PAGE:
Saturday, June 25, 2022
 |  Sign-Up  |  Contact Us  |  Bookmark 

Russian tennis is undoubtedly gaining strength now
The Australian Open ended with Roger Federer winning the final in straight sets, but his opponent, 24-year-old Russian Marat Safin, might well be called the tournament's hero. On January 27, he celebrated his birthday by defeating world number one American Andy Roddick in the quarter-final and then continued his triumphant progress in the semi-final, where he played one of the most titled tennis players in the world, Andre Agassi. It was a fascinating battle between brilliant masters that lasted over four hours. In the fifth decisive set, the 34-year-old Agassi could not hold out against the Russian player's pressure. Agassi, who has won Australian Open four times, including last year, admitted that his rival deserved to win this tournament, which is one of the most prestigious in the world and one of the four Grand Slam competitions. "Safin played incredibly well," he said after the tough match. Sunday was Safin's second appearance in the Australian Open final. Two years ago, he was defeated by Sweden Thomas Johansson. Russian tennis fans had hoped that this time Marat would take the Australian crown, repeating the success of his fellow countryman Yevgeny Kafelnikov, who won the tournament five years ago. But it was not to be. However, even though Federer eventually outplayed him, Safin deserves a great deal of credit. Few people believed that the Russian, who missed practically the whole of last year with a serious injury and was seriously short of match practice, would be able to perform so brilliantly in his first tournament after his lay-off and reach the final playing against the world's best players. He had to get by five of the USA's best players, including not only Andy Roddick and Andre Agassi, but also the experienced Todd Martin and the ambitious James Blake. The fact that three of these games went to five sets proves how tough they were. Since Yevgeny Kafelnikov retired, Marat Safin has become Russia's main on-court hope. Russian fans have every reason to expect the greatest achievements from him. He proved his ability in 2000, when he won the US Open at the age of 20, defeating the legendary Pete Sampras in the final. Safin has won other important tournaments as well and it was largely due to him that the Russian team won the Davis Cup in 2002, defeating the French team in the Paris final. When speaking about Marat's successes, it is impossible to forget that he comes from a tennis family and learned to use a racquet at a very early age. There is nothing surprising in this. Marat's first coaches were his parents, the famous Russian tennis players and coaches, Rauza Islanova and Mubin Safin. They often accompany Marat on his trips, supporting him and trying to help him with advice. Russian tennis is undoubtedly gaining strength now. 22-year-old Anastasiya Myskina is ranked seventh in the world and performed quite confidently at Australian Open as well. The holder of the Kremlin Cup, she encountered a bit of bad luck in Melbourne. The draw put her against one of the tournament's main favourites, world number two Kim Clijsters from Belgium, in the quarter-final. Myskina put up a worthy fight, but still lost the match. Other Russian female players have made a good impression in Australia this year: Maria Sharapova, Dinara Safina (Marat's younger sister), Vera Zvonaryova and Vera Dushevina. If we add the young Yelena Bovina, Lina Krasnorutskaya, Svetlana Kuznetsova and the experienced Yelena Dementyeva (who made it to the US Open semi-final in 2000 and the final of the Sydney Olympic Games) and Yelena Likhovtseva, it becomes clear that the Russia's women tennis has very promising prospects, and the national team is one of the strongest in the world. Indeed, the skill of Russia's ladies is proved by another fact: last year at the world's most prestigious tennis tournament, Wimbledon, Yelena Dementyeva and Lina Krasnorutskaya recorded a sensational victory in the doubles over the world's most dangerous duo, Serena and Venus Williams. For the first time in the history of Soviet and Russian tennis, five Russian ladies made it to the last sixteen at Wimbledon. Russia hopes that Marat Safin's successful start to the year will continue in other tournaments. And there will be a lot of them, including the Olympic Games in Athens. Yevgeny Kafelnikov won the last the Games in Sydney. Will Marat Safin follow suit?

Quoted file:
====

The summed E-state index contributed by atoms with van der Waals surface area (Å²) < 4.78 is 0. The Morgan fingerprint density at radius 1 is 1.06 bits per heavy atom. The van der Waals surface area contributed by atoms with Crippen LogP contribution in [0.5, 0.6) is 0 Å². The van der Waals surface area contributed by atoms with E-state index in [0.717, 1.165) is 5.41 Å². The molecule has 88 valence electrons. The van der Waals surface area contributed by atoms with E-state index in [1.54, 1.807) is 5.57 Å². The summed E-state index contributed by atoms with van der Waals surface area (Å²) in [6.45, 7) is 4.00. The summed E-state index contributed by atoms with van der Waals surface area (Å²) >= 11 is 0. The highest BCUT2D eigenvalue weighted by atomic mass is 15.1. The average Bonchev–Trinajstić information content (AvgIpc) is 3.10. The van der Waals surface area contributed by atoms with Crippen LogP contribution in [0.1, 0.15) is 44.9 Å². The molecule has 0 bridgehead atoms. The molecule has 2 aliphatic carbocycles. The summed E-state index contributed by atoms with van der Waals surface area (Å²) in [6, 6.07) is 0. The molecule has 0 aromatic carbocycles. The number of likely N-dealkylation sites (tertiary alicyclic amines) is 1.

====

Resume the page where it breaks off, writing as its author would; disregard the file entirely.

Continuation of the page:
Print Russian tennis is undoubtedly gaining strength now Bookmark Russian tennis is undoubtedly gaining strength now

Related News   
JanFebruary 2004Mar